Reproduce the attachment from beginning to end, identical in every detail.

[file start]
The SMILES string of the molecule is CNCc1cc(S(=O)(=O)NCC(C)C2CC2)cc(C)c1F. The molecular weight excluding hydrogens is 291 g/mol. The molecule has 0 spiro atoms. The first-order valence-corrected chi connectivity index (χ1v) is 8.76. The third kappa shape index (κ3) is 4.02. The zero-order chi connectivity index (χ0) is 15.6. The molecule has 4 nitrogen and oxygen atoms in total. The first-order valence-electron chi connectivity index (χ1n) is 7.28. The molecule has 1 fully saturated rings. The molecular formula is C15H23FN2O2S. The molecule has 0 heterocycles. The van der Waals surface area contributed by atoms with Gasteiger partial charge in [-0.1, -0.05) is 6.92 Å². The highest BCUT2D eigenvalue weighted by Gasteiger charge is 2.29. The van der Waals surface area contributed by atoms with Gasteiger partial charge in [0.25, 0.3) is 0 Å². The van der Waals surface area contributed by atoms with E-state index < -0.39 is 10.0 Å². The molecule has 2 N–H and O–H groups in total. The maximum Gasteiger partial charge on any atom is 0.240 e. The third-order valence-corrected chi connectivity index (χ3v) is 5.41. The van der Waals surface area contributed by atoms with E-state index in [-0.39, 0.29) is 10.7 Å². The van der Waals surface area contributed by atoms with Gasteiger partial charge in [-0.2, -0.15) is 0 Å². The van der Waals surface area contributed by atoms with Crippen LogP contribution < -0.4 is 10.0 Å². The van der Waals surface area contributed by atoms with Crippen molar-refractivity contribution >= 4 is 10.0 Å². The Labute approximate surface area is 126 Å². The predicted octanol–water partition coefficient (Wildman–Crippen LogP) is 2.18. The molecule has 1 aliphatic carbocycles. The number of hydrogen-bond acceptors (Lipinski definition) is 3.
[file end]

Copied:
The SMILES string of the molecule is CNCc1cc(S(=O)(=O)NCC(C)C2CC2)cc(C)c1F. The molecular weight excluding hydrogens is 291 g/mol. The molecule has 0 spiro atoms. The first-order valence-corrected chi connectivity index (χ1v) is 8.76. The third kappa shape index (κ3) is 4.02. The zero-order chi connectivity index (χ0) is 15.6. The molecule has 4 nitrogen and oxygen atoms in total. The first-order valence-electron chi connectivity index (χ1n) is 7.28. The molecule has 1 fully saturated rings. The molecular formula is C15H23FN2O2S. The molecule has 0 heterocycles. The van der Waals surface area contributed by atoms with Gasteiger partial charge in [-0.1, -0.05) is 6.92 Å². The highest BCUT2D eigenvalue weighted by Gasteiger charge is 2.29. The van der Waals surface area contributed by atoms with Gasteiger partial charge in [0.25, 0.3) is 0 Å². The van der Waals surface area contributed by atoms with E-state index < -0.39 is 10.0 Å². The molecule has 2 N–H and O–H groups in total. The maximum Gasteiger partial charge on any atom is 0.240 e. The third-order valence-corrected chi connectivity index (χ3v) is 5.41. The van der Waals surface area contributed by atoms with E-state index in [-0.39, 0.29) is 10.7 Å². The van der Waals surface area contributed by atoms with Gasteiger partial charge in [-0.2, -0.15) is 0 Å². The van der Waals surface area contributed by atoms with Crippen LogP contribution < -0.4 is 10.0 Å². The van der Waals surface area contributed by atoms with Crippen molar-refractivity contribution >= 4 is 10.0 Å². The Labute approximate surface area is 126 Å². The predicted octanol–water partition coefficient (Wildman–Crippen LogP) is 2.18. The molecule has 1 aliphatic carbocycles. The number of hydrogen-bond acceptors (Lipinski definition) is 3.